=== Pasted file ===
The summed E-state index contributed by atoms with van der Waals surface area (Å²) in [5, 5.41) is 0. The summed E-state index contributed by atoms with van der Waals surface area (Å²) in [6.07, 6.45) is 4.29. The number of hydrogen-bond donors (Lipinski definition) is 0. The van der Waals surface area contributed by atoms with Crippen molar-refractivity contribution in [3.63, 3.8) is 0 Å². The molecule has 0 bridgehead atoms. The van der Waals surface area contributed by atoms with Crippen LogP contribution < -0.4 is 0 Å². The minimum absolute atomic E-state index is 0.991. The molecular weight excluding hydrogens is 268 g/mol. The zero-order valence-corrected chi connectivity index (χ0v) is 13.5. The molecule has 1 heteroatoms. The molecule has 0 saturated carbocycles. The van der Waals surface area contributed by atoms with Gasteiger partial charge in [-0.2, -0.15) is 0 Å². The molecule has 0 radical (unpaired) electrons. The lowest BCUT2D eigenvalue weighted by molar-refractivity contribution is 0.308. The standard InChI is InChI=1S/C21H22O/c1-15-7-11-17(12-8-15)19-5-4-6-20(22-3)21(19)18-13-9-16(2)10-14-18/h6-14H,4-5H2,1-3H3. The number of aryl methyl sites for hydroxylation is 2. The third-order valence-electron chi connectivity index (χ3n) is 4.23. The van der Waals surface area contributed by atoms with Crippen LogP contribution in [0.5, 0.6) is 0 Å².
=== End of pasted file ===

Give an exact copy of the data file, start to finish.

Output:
The summed E-state index contributed by atoms with van der Waals surface area (Å²) in [5, 5.41) is 0. The summed E-state index contributed by atoms with van der Waals surface area (Å²) in [6.07, 6.45) is 4.29. The number of hydrogen-bond donors (Lipinski definition) is 0. The van der Waals surface area contributed by atoms with Crippen molar-refractivity contribution in [3.63, 3.8) is 0 Å². The molecule has 0 bridgehead atoms. The van der Waals surface area contributed by atoms with Crippen LogP contribution < -0.4 is 0 Å². The minimum absolute atomic E-state index is 0.991. The molecular weight excluding hydrogens is 268 g/mol. The zero-order valence-corrected chi connectivity index (χ0v) is 13.5. The molecule has 1 heteroatoms. The molecule has 0 saturated carbocycles. The van der Waals surface area contributed by atoms with Gasteiger partial charge in [-0.2, -0.15) is 0 Å². The molecule has 0 radical (unpaired) electrons. The lowest BCUT2D eigenvalue weighted by molar-refractivity contribution is 0.308. The standard InChI is InChI=1S/C21H22O/c1-15-7-11-17(12-8-15)19-5-4-6-20(22-3)21(19)18-13-9-16(2)10-14-18/h6-14H,4-5H2,1-3H3. The number of aryl methyl sites for hydroxylation is 2. The third-order valence-electron chi connectivity index (χ3n) is 4.23. The van der Waals surface area contributed by atoms with Crippen LogP contribution in [0.5, 0.6) is 0 Å².